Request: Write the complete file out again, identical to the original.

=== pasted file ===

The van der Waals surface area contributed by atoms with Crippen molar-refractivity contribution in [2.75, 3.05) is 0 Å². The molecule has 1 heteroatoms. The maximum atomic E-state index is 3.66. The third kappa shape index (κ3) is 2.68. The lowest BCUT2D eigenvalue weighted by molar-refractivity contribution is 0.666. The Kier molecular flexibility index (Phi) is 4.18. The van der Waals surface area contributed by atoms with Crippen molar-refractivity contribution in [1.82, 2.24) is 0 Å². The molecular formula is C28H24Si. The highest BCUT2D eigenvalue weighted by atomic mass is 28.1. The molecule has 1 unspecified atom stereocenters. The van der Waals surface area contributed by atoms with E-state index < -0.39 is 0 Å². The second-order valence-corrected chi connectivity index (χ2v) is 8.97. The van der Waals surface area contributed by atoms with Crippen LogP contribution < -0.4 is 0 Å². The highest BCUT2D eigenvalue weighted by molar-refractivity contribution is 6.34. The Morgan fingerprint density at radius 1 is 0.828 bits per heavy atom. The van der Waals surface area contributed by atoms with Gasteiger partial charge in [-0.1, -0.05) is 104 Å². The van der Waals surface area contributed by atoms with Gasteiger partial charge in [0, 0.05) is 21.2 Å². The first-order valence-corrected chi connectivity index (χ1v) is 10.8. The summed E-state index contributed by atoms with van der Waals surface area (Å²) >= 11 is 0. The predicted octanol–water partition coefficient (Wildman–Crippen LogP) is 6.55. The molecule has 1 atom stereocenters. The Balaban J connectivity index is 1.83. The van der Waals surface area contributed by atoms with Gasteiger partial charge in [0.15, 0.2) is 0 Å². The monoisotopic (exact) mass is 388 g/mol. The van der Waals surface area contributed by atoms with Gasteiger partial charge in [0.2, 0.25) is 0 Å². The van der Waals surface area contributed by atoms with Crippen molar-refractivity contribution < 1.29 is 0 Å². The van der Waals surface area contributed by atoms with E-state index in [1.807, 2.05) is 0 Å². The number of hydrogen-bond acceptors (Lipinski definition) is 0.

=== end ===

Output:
The van der Waals surface area contributed by atoms with Crippen molar-refractivity contribution in [2.75, 3.05) is 0 Å². The molecule has 1 heteroatoms. The maximum atomic E-state index is 3.66. The third kappa shape index (κ3) is 2.68. The lowest BCUT2D eigenvalue weighted by molar-refractivity contribution is 0.666. The Kier molecular flexibility index (Phi) is 4.18. The van der Waals surface area contributed by atoms with Crippen molar-refractivity contribution in [1.82, 2.24) is 0 Å². The molecular formula is C28H24Si. The highest BCUT2D eigenvalue weighted by atomic mass is 28.1. The molecule has 1 unspecified atom stereocenters. The van der Waals surface area contributed by atoms with E-state index < -0.39 is 0 Å². The second-order valence-corrected chi connectivity index (χ2v) is 8.97. The van der Waals surface area contributed by atoms with Crippen LogP contribution < -0.4 is 0 Å². The highest BCUT2D eigenvalue weighted by molar-refractivity contribution is 6.34. The Morgan fingerprint density at radius 1 is 0.828 bits per heavy atom. The van der Waals surface area contributed by atoms with Gasteiger partial charge in [-0.1, -0.05) is 104 Å². The van der Waals surface area contributed by atoms with Gasteiger partial charge in [0, 0.05) is 21.2 Å². The first-order valence-corrected chi connectivity index (χ1v) is 10.8. The summed E-state index contributed by atoms with van der Waals surface area (Å²) >= 11 is 0. The predicted octanol–water partition coefficient (Wildman–Crippen LogP) is 6.55. The molecule has 1 atom stereocenters. The Balaban J connectivity index is 1.83. The van der Waals surface area contributed by atoms with Gasteiger partial charge in [0.15, 0.2) is 0 Å². The monoisotopic (exact) mass is 388 g/mol. The van der Waals surface area contributed by atoms with Gasteiger partial charge in [0.2, 0.25) is 0 Å². The van der Waals surface area contributed by atoms with Crippen molar-refractivity contribution < 1.29 is 0 Å². The van der Waals surface area contributed by atoms with E-state index in [1.807, 2.05) is 0 Å². The number of hydrogen-bond acceptors (Lipinski definition) is 0.